“I Am Queen Mary” is a 23-foot-tall sculpture of Mary Thomas, one of the three leading figures of the Fireburn, the largest labor revolt in Danish colonial history, which took place on October 1, 1878 on St. Croix. According to history, the revolt started when a worker named Henry Trotman was injured after some confrontations in Frederiksted. Three women who became known as Queen Mary, Queen Agnes and Queen Mathilda led the rebellion and with their fights managed to achieve some improvements for laborers, including higher pay. The three queens were arrested and served part of their sentence in Christianshavn women’s prison in Copenhagen.
The artists behind the awe-inspiring sculpture, Jeannette Ehlers and La Vaughn Belle, wanted to create an artwork that would always remind Danes of their colonial past and the people who fought against it. “The project represents a bridge between the two countries. It’s a hybrid of our bodies, nations, and narratives. It extends the conversation beyond the centennial year and gets people to really question what is their relationship to this history,” Belle explains.
Queen Mary is portrayed holding a torch in one hand and a cane bill, which was used to cut sugar cane, on the other. Ehlers and Belle chose these two items in order to symbolize the resistance strategies the colonized used in their fights for freedom. Also, the seated pose is a reference to the 1967 photograph of the founder of the Black Panther Party Huey P. Newton. Finally, the artists have stated that the plinth on which Queen’s Mary chair stands incorporates coral cut from the ocean by enslaved Africans gathered from ruins of the foundations of historic buildings on St. Croix.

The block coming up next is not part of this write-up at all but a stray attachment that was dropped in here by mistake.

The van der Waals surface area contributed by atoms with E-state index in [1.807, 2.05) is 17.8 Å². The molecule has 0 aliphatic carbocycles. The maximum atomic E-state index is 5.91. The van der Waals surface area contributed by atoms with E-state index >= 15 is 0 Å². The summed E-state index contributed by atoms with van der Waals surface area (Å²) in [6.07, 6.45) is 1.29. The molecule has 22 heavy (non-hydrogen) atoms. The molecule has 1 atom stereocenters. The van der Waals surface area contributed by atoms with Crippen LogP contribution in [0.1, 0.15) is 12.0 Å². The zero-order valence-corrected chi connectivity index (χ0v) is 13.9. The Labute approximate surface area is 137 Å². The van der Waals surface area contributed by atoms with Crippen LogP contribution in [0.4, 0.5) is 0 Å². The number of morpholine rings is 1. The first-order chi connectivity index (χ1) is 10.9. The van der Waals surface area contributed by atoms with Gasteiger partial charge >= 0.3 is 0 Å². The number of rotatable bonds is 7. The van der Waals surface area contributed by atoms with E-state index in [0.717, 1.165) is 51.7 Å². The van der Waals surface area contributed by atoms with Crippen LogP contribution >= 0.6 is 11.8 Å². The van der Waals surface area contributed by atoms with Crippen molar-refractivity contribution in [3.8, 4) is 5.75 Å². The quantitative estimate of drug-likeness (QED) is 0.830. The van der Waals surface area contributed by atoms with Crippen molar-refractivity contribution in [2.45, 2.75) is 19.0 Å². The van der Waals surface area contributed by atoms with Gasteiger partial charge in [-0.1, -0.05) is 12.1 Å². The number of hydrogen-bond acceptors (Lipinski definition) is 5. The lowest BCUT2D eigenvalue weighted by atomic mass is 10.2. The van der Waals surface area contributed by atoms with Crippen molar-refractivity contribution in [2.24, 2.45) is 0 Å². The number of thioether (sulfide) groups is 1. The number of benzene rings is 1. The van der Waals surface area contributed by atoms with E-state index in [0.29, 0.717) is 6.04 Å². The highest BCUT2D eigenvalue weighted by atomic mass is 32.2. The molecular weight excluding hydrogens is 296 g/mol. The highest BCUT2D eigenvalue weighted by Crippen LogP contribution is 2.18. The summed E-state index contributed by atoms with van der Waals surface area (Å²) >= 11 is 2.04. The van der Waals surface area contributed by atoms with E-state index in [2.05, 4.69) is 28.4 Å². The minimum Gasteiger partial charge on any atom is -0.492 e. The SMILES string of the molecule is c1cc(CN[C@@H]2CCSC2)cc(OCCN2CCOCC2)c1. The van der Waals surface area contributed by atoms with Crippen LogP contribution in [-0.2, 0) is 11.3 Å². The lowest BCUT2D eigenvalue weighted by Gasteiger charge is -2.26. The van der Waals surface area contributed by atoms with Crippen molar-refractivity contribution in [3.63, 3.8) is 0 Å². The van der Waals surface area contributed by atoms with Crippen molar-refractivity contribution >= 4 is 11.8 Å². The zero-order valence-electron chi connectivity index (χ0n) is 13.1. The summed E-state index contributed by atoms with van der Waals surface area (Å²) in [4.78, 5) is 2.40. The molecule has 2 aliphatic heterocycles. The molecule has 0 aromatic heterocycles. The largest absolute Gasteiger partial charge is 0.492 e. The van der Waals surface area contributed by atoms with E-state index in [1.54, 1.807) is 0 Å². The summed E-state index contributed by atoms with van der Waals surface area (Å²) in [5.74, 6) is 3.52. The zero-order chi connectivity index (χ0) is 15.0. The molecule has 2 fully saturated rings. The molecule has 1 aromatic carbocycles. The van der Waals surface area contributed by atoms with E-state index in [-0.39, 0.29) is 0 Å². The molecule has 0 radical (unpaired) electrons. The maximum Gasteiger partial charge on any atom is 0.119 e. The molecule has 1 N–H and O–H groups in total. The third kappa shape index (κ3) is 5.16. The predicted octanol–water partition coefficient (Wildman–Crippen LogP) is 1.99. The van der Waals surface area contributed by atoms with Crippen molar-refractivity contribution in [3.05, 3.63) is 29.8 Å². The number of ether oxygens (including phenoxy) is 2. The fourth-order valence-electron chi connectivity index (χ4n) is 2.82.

“It takes a statue like this to make forgetting less easy. It takes a monument like this to fight against the silence, neglect, repression, and hatred,” Henrik Holm, Senior Research Curator at the National Gallery of Art said in a statement. “Never before has a sculpture like this been erected on Danish soil. Now, Denmark is offered a sculpture that addresses the past. But it is also an artwork for the future.”
The “I Am Queen Mary” statue has been placed in front of Copenhagen’s West Indian Warehouse, the building that was once used for storing sugar, rum and other products collected in the Danish colonies in the Caribbean.